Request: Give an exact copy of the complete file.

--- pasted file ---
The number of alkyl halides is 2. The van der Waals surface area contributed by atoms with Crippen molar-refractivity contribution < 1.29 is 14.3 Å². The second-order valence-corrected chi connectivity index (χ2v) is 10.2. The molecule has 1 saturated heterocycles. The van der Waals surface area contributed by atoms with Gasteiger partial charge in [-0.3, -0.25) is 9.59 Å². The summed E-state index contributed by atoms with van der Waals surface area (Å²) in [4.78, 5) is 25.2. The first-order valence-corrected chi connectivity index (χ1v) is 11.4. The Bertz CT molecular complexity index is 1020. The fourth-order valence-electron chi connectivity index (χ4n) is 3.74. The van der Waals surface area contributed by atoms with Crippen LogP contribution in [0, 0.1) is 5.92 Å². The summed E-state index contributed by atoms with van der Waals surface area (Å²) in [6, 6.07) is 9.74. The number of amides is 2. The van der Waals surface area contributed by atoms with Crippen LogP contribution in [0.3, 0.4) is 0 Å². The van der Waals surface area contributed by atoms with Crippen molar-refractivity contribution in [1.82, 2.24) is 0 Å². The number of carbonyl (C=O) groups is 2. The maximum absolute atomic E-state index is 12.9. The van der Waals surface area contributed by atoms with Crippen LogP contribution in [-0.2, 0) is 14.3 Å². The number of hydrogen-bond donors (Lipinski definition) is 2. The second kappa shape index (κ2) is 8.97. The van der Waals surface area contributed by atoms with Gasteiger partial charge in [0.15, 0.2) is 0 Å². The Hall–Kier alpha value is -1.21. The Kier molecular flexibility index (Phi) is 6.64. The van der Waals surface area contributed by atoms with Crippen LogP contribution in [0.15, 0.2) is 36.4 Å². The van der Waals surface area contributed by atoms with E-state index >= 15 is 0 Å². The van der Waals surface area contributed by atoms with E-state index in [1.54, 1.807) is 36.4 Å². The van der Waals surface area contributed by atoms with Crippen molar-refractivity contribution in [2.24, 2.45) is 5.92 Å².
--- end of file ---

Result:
The number of alkyl halides is 2. The van der Waals surface area contributed by atoms with Crippen molar-refractivity contribution < 1.29 is 14.3 Å². The second-order valence-corrected chi connectivity index (χ2v) is 10.2. The molecule has 1 saturated heterocycles. The van der Waals surface area contributed by atoms with Gasteiger partial charge in [-0.3, -0.25) is 9.59 Å². The summed E-state index contributed by atoms with van der Waals surface area (Å²) in [4.78, 5) is 25.2. The first-order valence-corrected chi connectivity index (χ1v) is 11.4. The Bertz CT molecular complexity index is 1020. The fourth-order valence-electron chi connectivity index (χ4n) is 3.74. The van der Waals surface area contributed by atoms with Crippen LogP contribution in [0, 0.1) is 5.92 Å². The summed E-state index contributed by atoms with van der Waals surface area (Å²) in [6, 6.07) is 9.74. The number of amides is 2. The van der Waals surface area contributed by atoms with Crippen LogP contribution in [0.3, 0.4) is 0 Å². The van der Waals surface area contributed by atoms with Crippen molar-refractivity contribution in [1.82, 2.24) is 0 Å². The number of carbonyl (C=O) groups is 2. The maximum absolute atomic E-state index is 12.9. The van der Waals surface area contributed by atoms with Crippen LogP contribution in [-0.2, 0) is 14.3 Å². The number of hydrogen-bond donors (Lipinski definition) is 2. The second kappa shape index (κ2) is 8.97. The van der Waals surface area contributed by atoms with Gasteiger partial charge in [0.15, 0.2) is 0 Å². The Hall–Kier alpha value is -1.21. The Kier molecular flexibility index (Phi) is 6.64. The van der Waals surface area contributed by atoms with Crippen LogP contribution in [0.15, 0.2) is 36.4 Å². The van der Waals surface area contributed by atoms with E-state index >= 15 is 0 Å². The van der Waals surface area contributed by atoms with E-state index in [1.54, 1.807) is 36.4 Å². The van der Waals surface area contributed by atoms with Crippen molar-refractivity contribution in [2.24, 2.45) is 5.92 Å².